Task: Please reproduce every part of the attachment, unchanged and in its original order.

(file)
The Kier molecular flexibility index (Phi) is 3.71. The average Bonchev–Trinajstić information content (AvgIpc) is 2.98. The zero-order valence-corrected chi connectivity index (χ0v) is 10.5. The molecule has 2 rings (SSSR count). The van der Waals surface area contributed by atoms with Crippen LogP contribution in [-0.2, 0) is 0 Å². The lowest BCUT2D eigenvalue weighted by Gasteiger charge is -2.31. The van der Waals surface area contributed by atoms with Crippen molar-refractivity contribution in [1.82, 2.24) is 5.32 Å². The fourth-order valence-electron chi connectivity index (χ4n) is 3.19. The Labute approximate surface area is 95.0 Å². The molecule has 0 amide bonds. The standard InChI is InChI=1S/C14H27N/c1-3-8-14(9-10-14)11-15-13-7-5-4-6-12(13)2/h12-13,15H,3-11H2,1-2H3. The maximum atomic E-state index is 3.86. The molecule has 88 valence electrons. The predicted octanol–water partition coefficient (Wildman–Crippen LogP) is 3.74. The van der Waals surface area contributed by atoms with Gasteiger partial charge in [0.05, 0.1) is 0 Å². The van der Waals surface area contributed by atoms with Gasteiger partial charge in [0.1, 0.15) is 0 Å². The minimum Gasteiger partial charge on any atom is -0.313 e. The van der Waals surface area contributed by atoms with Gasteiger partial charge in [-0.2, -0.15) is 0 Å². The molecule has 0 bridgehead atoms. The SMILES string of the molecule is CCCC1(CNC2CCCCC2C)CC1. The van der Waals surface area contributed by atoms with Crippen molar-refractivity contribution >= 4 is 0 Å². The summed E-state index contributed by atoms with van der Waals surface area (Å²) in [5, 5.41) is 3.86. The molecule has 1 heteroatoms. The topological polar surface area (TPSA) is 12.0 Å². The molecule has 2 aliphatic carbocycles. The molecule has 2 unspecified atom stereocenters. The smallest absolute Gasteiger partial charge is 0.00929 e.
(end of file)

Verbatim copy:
The Kier molecular flexibility index (Phi) is 3.71. The average Bonchev–Trinajstić information content (AvgIpc) is 2.98. The zero-order valence-corrected chi connectivity index (χ0v) is 10.5. The molecule has 2 rings (SSSR count). The van der Waals surface area contributed by atoms with Crippen LogP contribution in [-0.2, 0) is 0 Å². The lowest BCUT2D eigenvalue weighted by Gasteiger charge is -2.31. The van der Waals surface area contributed by atoms with Crippen molar-refractivity contribution in [1.82, 2.24) is 5.32 Å². The fourth-order valence-electron chi connectivity index (χ4n) is 3.19. The Labute approximate surface area is 95.0 Å². The molecule has 0 amide bonds. The standard InChI is InChI=1S/C14H27N/c1-3-8-14(9-10-14)11-15-13-7-5-4-6-12(13)2/h12-13,15H,3-11H2,1-2H3. The maximum atomic E-state index is 3.86. The molecule has 88 valence electrons. The predicted octanol–water partition coefficient (Wildman–Crippen LogP) is 3.74. The van der Waals surface area contributed by atoms with Gasteiger partial charge in [0.05, 0.1) is 0 Å². The van der Waals surface area contributed by atoms with Gasteiger partial charge in [0.1, 0.15) is 0 Å². The minimum Gasteiger partial charge on any atom is -0.313 e. The van der Waals surface area contributed by atoms with Gasteiger partial charge in [-0.2, -0.15) is 0 Å². The molecule has 0 bridgehead atoms. The SMILES string of the molecule is CCCC1(CNC2CCCCC2C)CC1. The van der Waals surface area contributed by atoms with Crippen molar-refractivity contribution >= 4 is 0 Å². The summed E-state index contributed by atoms with van der Waals surface area (Å²) in [5, 5.41) is 3.86. The molecule has 1 heteroatoms. The topological polar surface area (TPSA) is 12.0 Å². The molecule has 2 aliphatic carbocycles. The molecule has 2 unspecified atom stereocenters. The smallest absolute Gasteiger partial charge is 0.00929 e.